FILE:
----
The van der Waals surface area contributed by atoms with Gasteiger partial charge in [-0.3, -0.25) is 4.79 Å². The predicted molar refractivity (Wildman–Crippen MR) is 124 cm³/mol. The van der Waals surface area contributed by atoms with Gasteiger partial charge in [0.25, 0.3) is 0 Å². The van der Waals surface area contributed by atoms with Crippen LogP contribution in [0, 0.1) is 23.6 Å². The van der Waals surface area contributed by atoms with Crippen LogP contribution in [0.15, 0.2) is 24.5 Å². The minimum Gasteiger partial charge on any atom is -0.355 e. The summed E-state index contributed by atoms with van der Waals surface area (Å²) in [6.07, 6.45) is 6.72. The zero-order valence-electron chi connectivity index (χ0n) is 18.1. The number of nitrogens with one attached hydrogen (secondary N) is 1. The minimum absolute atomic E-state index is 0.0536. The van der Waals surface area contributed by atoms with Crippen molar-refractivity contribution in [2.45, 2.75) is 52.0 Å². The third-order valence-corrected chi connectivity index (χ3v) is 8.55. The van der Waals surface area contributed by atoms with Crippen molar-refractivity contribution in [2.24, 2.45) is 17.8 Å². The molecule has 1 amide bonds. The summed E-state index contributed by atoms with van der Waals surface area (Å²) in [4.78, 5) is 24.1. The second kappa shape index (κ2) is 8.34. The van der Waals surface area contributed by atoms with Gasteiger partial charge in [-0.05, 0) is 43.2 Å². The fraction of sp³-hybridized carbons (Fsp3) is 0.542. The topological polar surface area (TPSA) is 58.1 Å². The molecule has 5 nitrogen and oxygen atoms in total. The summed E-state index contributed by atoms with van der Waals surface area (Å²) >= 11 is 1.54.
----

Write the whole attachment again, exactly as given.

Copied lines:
The van der Waals surface area contributed by atoms with Gasteiger partial charge in [-0.3, -0.25) is 4.79 Å². The predicted molar refractivity (Wildman–Crippen MR) is 124 cm³/mol. The van der Waals surface area contributed by atoms with Gasteiger partial charge in [0.25, 0.3) is 0 Å². The van der Waals surface area contributed by atoms with Crippen LogP contribution in [0, 0.1) is 23.6 Å². The van der Waals surface area contributed by atoms with Crippen LogP contribution in [0.15, 0.2) is 24.5 Å². The minimum Gasteiger partial charge on any atom is -0.355 e. The summed E-state index contributed by atoms with van der Waals surface area (Å²) in [6.07, 6.45) is 6.72. The zero-order valence-electron chi connectivity index (χ0n) is 18.1. The number of nitrogens with one attached hydrogen (secondary N) is 1. The minimum absolute atomic E-state index is 0.0536. The van der Waals surface area contributed by atoms with Crippen molar-refractivity contribution in [2.45, 2.75) is 52.0 Å². The third-order valence-corrected chi connectivity index (χ3v) is 8.55. The van der Waals surface area contributed by atoms with Crippen molar-refractivity contribution in [2.24, 2.45) is 17.8 Å². The molecule has 1 amide bonds. The summed E-state index contributed by atoms with van der Waals surface area (Å²) in [4.78, 5) is 24.1. The second kappa shape index (κ2) is 8.34. The van der Waals surface area contributed by atoms with Gasteiger partial charge in [-0.05, 0) is 43.2 Å². The fraction of sp³-hybridized carbons (Fsp3) is 0.542. The topological polar surface area (TPSA) is 58.1 Å². The molecule has 5 nitrogen and oxygen atoms in total. The summed E-state index contributed by atoms with van der Waals surface area (Å²) >= 11 is 1.54.